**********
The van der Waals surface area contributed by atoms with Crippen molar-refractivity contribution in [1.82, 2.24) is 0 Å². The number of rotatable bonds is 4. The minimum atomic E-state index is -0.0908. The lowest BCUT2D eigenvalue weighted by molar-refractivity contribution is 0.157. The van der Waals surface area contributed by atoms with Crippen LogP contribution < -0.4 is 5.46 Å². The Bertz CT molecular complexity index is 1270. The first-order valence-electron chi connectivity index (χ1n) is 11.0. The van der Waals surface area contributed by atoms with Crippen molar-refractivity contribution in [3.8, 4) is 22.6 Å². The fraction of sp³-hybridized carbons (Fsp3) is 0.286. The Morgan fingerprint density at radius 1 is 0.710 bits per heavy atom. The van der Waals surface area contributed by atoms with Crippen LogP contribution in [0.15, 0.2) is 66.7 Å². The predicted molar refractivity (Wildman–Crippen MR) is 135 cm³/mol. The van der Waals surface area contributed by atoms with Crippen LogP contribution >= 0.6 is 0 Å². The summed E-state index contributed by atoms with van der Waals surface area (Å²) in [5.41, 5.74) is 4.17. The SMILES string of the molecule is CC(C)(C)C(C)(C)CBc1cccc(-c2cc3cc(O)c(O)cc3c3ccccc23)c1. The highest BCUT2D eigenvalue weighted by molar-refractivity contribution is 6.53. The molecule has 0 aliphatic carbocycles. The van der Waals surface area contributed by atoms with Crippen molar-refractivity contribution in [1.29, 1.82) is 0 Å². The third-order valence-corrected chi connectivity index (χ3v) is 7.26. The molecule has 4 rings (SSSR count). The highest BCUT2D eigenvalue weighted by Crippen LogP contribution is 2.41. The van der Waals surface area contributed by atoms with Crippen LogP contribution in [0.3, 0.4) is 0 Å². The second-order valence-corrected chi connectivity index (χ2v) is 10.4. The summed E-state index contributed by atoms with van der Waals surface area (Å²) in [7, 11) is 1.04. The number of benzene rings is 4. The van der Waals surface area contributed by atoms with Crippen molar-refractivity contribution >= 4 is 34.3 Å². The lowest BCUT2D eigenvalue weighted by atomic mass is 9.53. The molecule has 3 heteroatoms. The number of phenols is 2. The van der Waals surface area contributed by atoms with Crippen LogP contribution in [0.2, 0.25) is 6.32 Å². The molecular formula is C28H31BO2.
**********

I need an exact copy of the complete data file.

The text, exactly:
The van der Waals surface area contributed by atoms with Crippen molar-refractivity contribution in [1.82, 2.24) is 0 Å². The number of rotatable bonds is 4. The minimum atomic E-state index is -0.0908. The lowest BCUT2D eigenvalue weighted by molar-refractivity contribution is 0.157. The van der Waals surface area contributed by atoms with Crippen LogP contribution < -0.4 is 5.46 Å². The Bertz CT molecular complexity index is 1270. The first-order valence-electron chi connectivity index (χ1n) is 11.0. The van der Waals surface area contributed by atoms with Crippen molar-refractivity contribution in [3.8, 4) is 22.6 Å². The fraction of sp³-hybridized carbons (Fsp3) is 0.286. The Morgan fingerprint density at radius 1 is 0.710 bits per heavy atom. The van der Waals surface area contributed by atoms with Crippen LogP contribution in [0.15, 0.2) is 66.7 Å². The predicted molar refractivity (Wildman–Crippen MR) is 135 cm³/mol. The van der Waals surface area contributed by atoms with Crippen LogP contribution >= 0.6 is 0 Å². The summed E-state index contributed by atoms with van der Waals surface area (Å²) in [5.41, 5.74) is 4.17. The SMILES string of the molecule is CC(C)(C)C(C)(C)CBc1cccc(-c2cc3cc(O)c(O)cc3c3ccccc23)c1. The highest BCUT2D eigenvalue weighted by molar-refractivity contribution is 6.53. The molecule has 0 aliphatic carbocycles. The van der Waals surface area contributed by atoms with Crippen molar-refractivity contribution in [1.29, 1.82) is 0 Å². The third-order valence-corrected chi connectivity index (χ3v) is 7.26. The molecule has 4 rings (SSSR count). The highest BCUT2D eigenvalue weighted by Crippen LogP contribution is 2.41. The van der Waals surface area contributed by atoms with Crippen LogP contribution in [0.3, 0.4) is 0 Å². The second-order valence-corrected chi connectivity index (χ2v) is 10.4. The summed E-state index contributed by atoms with van der Waals surface area (Å²) in [7, 11) is 1.04. The number of benzene rings is 4. The van der Waals surface area contributed by atoms with Crippen molar-refractivity contribution >= 4 is 34.3 Å². The lowest BCUT2D eigenvalue weighted by atomic mass is 9.53. The molecule has 3 heteroatoms. The number of phenols is 2. The van der Waals surface area contributed by atoms with Crippen LogP contribution in [0.2, 0.25) is 6.32 Å². The molecular formula is C28H31BO2.